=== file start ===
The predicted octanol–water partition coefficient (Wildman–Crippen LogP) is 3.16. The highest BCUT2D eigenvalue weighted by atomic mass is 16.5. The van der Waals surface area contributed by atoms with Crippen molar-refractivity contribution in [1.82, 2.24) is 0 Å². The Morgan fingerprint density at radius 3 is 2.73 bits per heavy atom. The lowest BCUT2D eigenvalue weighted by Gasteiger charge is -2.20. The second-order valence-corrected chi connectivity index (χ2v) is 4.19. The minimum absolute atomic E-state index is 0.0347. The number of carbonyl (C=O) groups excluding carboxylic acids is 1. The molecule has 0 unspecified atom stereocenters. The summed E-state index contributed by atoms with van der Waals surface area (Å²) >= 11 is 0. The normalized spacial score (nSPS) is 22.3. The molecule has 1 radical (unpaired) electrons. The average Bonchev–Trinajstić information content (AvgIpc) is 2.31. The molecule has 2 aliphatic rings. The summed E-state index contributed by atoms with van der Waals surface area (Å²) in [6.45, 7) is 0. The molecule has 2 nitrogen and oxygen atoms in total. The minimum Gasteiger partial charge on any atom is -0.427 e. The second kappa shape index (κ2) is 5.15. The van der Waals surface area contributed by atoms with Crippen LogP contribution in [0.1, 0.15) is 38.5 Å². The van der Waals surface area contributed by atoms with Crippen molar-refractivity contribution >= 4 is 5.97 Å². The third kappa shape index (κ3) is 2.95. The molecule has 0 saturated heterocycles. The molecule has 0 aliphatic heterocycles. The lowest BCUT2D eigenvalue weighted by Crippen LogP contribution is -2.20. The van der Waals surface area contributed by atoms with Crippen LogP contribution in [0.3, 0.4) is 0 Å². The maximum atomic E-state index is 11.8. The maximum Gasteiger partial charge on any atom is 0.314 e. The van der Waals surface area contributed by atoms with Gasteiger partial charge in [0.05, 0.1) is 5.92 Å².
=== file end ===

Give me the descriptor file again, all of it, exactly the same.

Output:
The predicted octanol–water partition coefficient (Wildman–Crippen LogP) is 3.16. The highest BCUT2D eigenvalue weighted by atomic mass is 16.5. The van der Waals surface area contributed by atoms with Crippen molar-refractivity contribution in [1.82, 2.24) is 0 Å². The Morgan fingerprint density at radius 3 is 2.73 bits per heavy atom. The lowest BCUT2D eigenvalue weighted by Gasteiger charge is -2.20. The second-order valence-corrected chi connectivity index (χ2v) is 4.19. The minimum absolute atomic E-state index is 0.0347. The number of carbonyl (C=O) groups excluding carboxylic acids is 1. The molecule has 0 unspecified atom stereocenters. The summed E-state index contributed by atoms with van der Waals surface area (Å²) >= 11 is 0. The normalized spacial score (nSPS) is 22.3. The molecule has 1 radical (unpaired) electrons. The average Bonchev–Trinajstić information content (AvgIpc) is 2.31. The molecule has 2 aliphatic rings. The summed E-state index contributed by atoms with van der Waals surface area (Å²) in [6.45, 7) is 0. The molecule has 2 nitrogen and oxygen atoms in total. The minimum Gasteiger partial charge on any atom is -0.427 e. The second kappa shape index (κ2) is 5.15. The van der Waals surface area contributed by atoms with Crippen LogP contribution in [0.1, 0.15) is 38.5 Å². The van der Waals surface area contributed by atoms with Crippen molar-refractivity contribution >= 4 is 5.97 Å². The third kappa shape index (κ3) is 2.95. The molecule has 0 saturated heterocycles. The molecule has 0 aliphatic heterocycles. The lowest BCUT2D eigenvalue weighted by Crippen LogP contribution is -2.20. The van der Waals surface area contributed by atoms with Crippen LogP contribution in [0.3, 0.4) is 0 Å². The maximum atomic E-state index is 11.8. The maximum Gasteiger partial charge on any atom is 0.314 e. The van der Waals surface area contributed by atoms with Gasteiger partial charge in [0.05, 0.1) is 5.92 Å².